I went to the doctor, I went to the mountains
I looked to the children, I drank from the fountain.
There’s more than one answer to these questions
pointing me in a crooked line.
The less I seek my source for some definitive
The closer I am to fine.
Sometimes you need a little perspective. Recently, my family and I traveled to the Canadian Rockies to see the mountains and the wildlife, and to take some pictures.
In middle age, I had forgotten to take into account the altitude and the toll it would take on our bodies. So that was a bit of a shock to get used to…harder to breathe and exercise, less stamina. For people who normally live at 500 ft. sea level, a week at 5000 feet was a bit rough. It’s subtle however. You don’t really feel anything at first, it kind of sneaks up on you. And we spent a lot of time going up and down mountains as well, so we were much higher than 5000 feet at many times.
But the thing that stayed with me the most was the lovely quiet. Standing at the top of a mountain, I had a moment, and one that will stay with me for a long time. The trees and the mountains, so majestic, were perfectly natural in their environment. The wildlife, so real and unfettered in its surroundings, was also natural. The only thing for as far as I could see, that was not comfortable and completely natural in this environment, were humans.
We are the disturbers.
In order for us to be there, we have to change the environment. We have to chop the trees and move the mountains for our roads and buildings. We tear up the earth for ski runs and paved trails. We carve a way so that more of us can come through and enjoy the scenery. And the more of us that are in any given place, the further everything gets from its natural state.
A little depressing.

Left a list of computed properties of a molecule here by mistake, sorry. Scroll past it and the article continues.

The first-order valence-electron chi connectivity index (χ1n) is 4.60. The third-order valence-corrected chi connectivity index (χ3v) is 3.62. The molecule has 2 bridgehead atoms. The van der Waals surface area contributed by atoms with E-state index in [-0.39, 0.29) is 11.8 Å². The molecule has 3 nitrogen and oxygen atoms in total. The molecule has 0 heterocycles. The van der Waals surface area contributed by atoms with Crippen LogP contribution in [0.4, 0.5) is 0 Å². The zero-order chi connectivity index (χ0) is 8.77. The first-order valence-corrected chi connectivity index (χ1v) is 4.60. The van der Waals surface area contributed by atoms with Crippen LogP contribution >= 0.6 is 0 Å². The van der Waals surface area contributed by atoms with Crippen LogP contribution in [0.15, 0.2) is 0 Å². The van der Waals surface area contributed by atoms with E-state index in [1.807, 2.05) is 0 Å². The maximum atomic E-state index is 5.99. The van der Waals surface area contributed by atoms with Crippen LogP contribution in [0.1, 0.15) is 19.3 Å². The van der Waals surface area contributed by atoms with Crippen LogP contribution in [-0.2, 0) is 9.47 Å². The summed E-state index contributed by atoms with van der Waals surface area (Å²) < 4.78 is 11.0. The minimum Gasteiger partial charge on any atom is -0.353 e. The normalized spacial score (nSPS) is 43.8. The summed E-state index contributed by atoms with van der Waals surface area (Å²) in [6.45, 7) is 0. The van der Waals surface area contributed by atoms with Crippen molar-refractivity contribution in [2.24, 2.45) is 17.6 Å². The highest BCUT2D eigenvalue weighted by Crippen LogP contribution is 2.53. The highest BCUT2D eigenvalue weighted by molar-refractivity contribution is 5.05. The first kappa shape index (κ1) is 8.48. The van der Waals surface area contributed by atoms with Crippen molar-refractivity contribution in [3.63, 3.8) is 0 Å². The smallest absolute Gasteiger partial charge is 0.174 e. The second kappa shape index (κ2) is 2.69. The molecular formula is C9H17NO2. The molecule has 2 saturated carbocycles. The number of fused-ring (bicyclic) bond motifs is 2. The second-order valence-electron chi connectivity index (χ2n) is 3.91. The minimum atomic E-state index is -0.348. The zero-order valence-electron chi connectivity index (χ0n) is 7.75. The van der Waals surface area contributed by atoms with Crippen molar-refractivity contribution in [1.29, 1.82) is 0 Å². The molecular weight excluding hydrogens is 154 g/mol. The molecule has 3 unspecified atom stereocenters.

In fairness, Parks Canada does a remarkable job in the National Forests to protect everything. In fact, they would much rather scare off the humans than disturb a bear doing its bear thing. I think that’s admirable. I think it’s necessary. Because it seems to me that we are the ones who can cause the problems. We are the ones that disturb the balance of nature. We are the ones who interfere, who travel with all our RV’s and campers and rental cars. We are the ones purchasing souvenirs, bringing our lunches into campgrounds, making garbage. A bear on the side of the road can cause a traffic jam for half a mile, with people jumping out of their cars trying to get a picture, creeping right up to the animal with their cars, crowding, crowding, crowding.
Don’t get me wrong. We did the same thing. Are you kidding? Of course we stopped to see a bear eating along the roadside. But we were not part of the crowd that was walking up to a wild animal.
Truly, it was an amazing trip with a view that we could not imagine, being from the flatlands of the midwest. But it really pointed out to me how uncomfortable and intrusive we humans can be. It’s good to see that the world holds vast places where we are small and insignificant. And that the wildness and the wilderness do just fine without us.
I’m adding a gallery of some of our pics: